The band has eight members pitching in ideas, so when asked if everyone agrees on everything, Fanaika laughs.

“No comment! No, we’ve been doing this for a pretty long time and we’re pretty upfront with stuff. We don’t like to beat around the bush when it comes to things that are best for the songs, so we don’t actually have a lot of fights. A lot of the time we’re playing songs live before we’ve recorded them, so we can run through the process that way, and decide if it’s something we can put down.”

Firm roots in Brisbane’s creative community has helped the band develop and grow.

“I’m pretty proud to be a West End citizen,” Fanaika says. “It’s a lot different to most other suburbs in Brisbane. It’s a particularly creative community and inclusive of artists, and a real imaginarium of people that are thinking about expression. We can bounce ideas off other people who are doing a similar thing in whatever creative thing they’re promoting, and a lot of concepts cross over; the artistic, music and community worlds. In West End, our networks are shared amongst other like-minded people, so for every person who likes Chocolate Strings, they tell ten other people. In this neighbourhood, we’re kind of superstars in our own little way, and that’s kind of a nice thing.”

CHOCOLATE STRINGS PLAY THE MOTOR ROOM MAY 30. ‘PLAYING PRETEND’ IS OUT NOW.

Michael Franti: “It’s about tenacity, courage and creating harmony in your life”

michael franti

MUSICIAN, poet, humanitarian, Bono fan; these are just some of the strings to Michael Franti’s bow.

The multi-talented Californian and his band will make a return to Bluesfest next month, as well as playing a sideshow at The Tivoli. “It’s our first time to Australia in three years, and we’re super excited to come back,” he says. “This is actually our twentieth year playing music together; we started in ’94. It kind of crept up on us; one day around Christmas I was sitting around with Carl [Young, bass] and I said ‘Carl, when did we start?’ We realised it was August ’94. We feel more excited about playing music than we ever have, and it’s just really great to be in a band with these guys. We never decide what we’re going to play until about 15 minutes before we go on-stage; we always mix it up every night. There are some songs people want to hear, so we try to play those, and we’ll go through the catalogue and revisit songs we haven’t played in a while. Sometimes we’ll play cover songs and sometimes loud party music that will get people up and jumping around at a festival. We love the festival setting and we’re looking forward to coming back.”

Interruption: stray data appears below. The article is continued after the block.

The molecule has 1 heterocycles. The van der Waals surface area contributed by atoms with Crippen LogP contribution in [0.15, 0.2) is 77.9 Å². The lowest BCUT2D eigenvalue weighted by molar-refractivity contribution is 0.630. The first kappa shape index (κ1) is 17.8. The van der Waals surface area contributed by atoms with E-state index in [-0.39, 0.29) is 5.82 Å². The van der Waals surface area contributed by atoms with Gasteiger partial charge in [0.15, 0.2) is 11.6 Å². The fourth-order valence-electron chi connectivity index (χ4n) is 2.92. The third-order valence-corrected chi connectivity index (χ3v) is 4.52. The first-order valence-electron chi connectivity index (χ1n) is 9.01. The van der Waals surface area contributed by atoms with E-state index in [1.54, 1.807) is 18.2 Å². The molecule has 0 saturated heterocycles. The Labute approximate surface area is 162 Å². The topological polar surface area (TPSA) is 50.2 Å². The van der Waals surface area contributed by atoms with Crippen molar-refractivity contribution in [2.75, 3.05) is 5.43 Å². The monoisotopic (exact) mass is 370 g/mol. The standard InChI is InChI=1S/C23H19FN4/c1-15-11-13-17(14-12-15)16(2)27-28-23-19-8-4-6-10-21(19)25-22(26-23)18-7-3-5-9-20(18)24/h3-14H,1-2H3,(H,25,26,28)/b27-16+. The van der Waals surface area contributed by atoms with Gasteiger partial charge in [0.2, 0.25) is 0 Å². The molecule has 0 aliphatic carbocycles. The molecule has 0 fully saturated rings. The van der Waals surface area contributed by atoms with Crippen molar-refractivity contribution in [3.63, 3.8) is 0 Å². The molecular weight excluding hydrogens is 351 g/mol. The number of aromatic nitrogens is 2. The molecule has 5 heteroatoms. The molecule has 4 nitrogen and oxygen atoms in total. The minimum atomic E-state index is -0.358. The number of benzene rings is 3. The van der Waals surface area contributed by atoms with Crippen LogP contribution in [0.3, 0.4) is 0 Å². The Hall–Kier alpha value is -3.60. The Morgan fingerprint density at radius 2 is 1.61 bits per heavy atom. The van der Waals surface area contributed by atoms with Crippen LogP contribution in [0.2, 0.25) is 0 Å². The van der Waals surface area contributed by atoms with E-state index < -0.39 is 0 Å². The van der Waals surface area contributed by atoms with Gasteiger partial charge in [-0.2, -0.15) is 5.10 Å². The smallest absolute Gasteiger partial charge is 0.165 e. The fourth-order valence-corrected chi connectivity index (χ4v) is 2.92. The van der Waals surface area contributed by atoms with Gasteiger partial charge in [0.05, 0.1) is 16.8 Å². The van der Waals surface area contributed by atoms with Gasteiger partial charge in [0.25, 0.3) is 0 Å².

The upcoming gigs will give Australian fans the first chance to hear songs from Spearhead’s 2013 album All People live, as well as getting an advance on tunes that will appear on the as yet untitled follow-up.

“The songs were all written while we were touring and we’ve tried them out in front of audiences, so they’ve all be road-tested, so to speak,” Franti says. “It’s great when you can write a song in the morning, play it to fans in the afternoon and get their response to it. This record is a mix of acoustic music, political songs, roots and maybe more love songs than I’ve ever put on a record. We always have new songs ready for a record, and as soon as I finish writing them I like to play them; so there are a few new songs we might pull out. It’ll probably be another year before we release another record, but we’ve already been in the studio writing this stuff. The last two records had about a two year gap in between, but I don’t think it will be that long this time.”

Known for his political and humanitarian stances, Franti has changed his approach somewhat in recent times.

“My original band put out our first record in 1987,” he says. “I think a lot of us who have been involved in doing political work and political song-writing for a long time don’t know if any of the songs we ever wrote really made a difference to the world, and it’s easy to get frustrated. Right now I’m working on a documentary film about people I’ve met who have really inspired me and made me see the world and the work I do in a different way. Instead of trying to put out the whole world that’s on fire with this little water pistol that I have, I’ve learned how to use the water pistol to sprinkle the flowers in my own back yard and have a bigger impact. Lately, I’ve been writing about that more than specific political things; it’s about tenacity, courage and creating harmony in your life.”

Franti got his first major break when a certain rock quartet with a similar approach to political and social issues took his band on tour in 1992.

“It was really amazing,” he says. “We had a minor hit at the time and U2 saw the video for it, and they invited us to come out on the road. We went from being a little band playing in punk rock and hip-hop clubs and driving around in a tiny white van, to playing Yankee Stadium and all these massive venues. I was a fan of U2’s music at the time but I wasn’t that familiar with the guys in the band, and I remember the first week Bono came up to me and says [adopts Irish accent] ‘can I have a quiet word wit’ ya? There’s this one thing I need to talk to ya about’. I was worried and thought we were getting kicked off the tour, but he said ‘you know my guitar player? His name is The Edge, not Ed’. I had been saying things like ‘yo Ed, nice guitar solo! Yo Ed, nice hat! Yo Ed, you coming to the party later?’ I guess The Edge had gone to Bono and asked him to have a word. We’ve toured with tons of bands, and they’re right up there among our top experiences in terms of being treated well by the headliner. They always made sure we had enough time and space to set up our gear and sound check, and they always hung out with us. Whether we wanted to talk about music, religion or business things, Bono was always really amenable to having a conversation about anything; it was a really good experience for us.”

MICHAEL FRANTI & SPEARHEAD PLAY BYRON BAY BLUESFEST APRIL 21 AND THE TIVOLI APRIL 23.